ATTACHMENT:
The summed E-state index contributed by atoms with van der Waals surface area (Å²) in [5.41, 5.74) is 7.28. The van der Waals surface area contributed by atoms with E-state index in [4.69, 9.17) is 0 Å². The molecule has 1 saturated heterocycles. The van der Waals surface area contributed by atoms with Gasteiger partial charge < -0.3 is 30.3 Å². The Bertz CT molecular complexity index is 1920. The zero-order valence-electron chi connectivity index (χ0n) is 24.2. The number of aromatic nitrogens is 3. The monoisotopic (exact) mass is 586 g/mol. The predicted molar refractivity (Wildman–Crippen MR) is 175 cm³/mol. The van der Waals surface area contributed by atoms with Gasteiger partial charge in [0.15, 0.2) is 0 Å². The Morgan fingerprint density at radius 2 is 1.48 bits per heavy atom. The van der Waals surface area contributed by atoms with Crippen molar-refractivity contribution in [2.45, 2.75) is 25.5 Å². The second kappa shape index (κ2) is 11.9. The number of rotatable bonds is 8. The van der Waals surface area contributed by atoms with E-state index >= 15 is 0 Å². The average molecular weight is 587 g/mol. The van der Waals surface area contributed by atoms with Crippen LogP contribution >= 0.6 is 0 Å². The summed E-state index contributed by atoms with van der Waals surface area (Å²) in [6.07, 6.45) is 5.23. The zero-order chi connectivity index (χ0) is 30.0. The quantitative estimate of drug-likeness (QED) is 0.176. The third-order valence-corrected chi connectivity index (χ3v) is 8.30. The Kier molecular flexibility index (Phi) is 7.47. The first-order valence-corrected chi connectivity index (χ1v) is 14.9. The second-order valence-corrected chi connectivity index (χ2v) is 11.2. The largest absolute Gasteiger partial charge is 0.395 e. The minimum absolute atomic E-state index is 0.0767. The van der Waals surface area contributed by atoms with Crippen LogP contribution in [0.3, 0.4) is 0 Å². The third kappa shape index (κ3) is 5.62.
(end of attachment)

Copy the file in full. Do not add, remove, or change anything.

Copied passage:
The summed E-state index contributed by atoms with van der Waals surface area (Å²) in [5.41, 5.74) is 7.28. The van der Waals surface area contributed by atoms with E-state index in [4.69, 9.17) is 0 Å². The molecule has 1 saturated heterocycles. The van der Waals surface area contributed by atoms with Gasteiger partial charge < -0.3 is 30.3 Å². The Bertz CT molecular complexity index is 1920. The zero-order valence-electron chi connectivity index (χ0n) is 24.2. The number of aromatic nitrogens is 3. The monoisotopic (exact) mass is 586 g/mol. The predicted molar refractivity (Wildman–Crippen MR) is 175 cm³/mol. The van der Waals surface area contributed by atoms with Gasteiger partial charge in [0.15, 0.2) is 0 Å². The Morgan fingerprint density at radius 2 is 1.48 bits per heavy atom. The van der Waals surface area contributed by atoms with Crippen molar-refractivity contribution in [2.45, 2.75) is 25.5 Å². The second kappa shape index (κ2) is 11.9. The number of rotatable bonds is 8. The van der Waals surface area contributed by atoms with E-state index >= 15 is 0 Å². The average molecular weight is 587 g/mol. The van der Waals surface area contributed by atoms with Crippen LogP contribution >= 0.6 is 0 Å². The summed E-state index contributed by atoms with van der Waals surface area (Å²) in [6.07, 6.45) is 5.23. The zero-order chi connectivity index (χ0) is 30.0. The quantitative estimate of drug-likeness (QED) is 0.176. The third-order valence-corrected chi connectivity index (χ3v) is 8.30. The Kier molecular flexibility index (Phi) is 7.47. The first-order valence-corrected chi connectivity index (χ1v) is 14.9. The second-order valence-corrected chi connectivity index (χ2v) is 11.2. The largest absolute Gasteiger partial charge is 0.395 e. The minimum absolute atomic E-state index is 0.0767. The van der Waals surface area contributed by atoms with Crippen LogP contribution in [0.3, 0.4) is 0 Å². The third kappa shape index (κ3) is 5.62.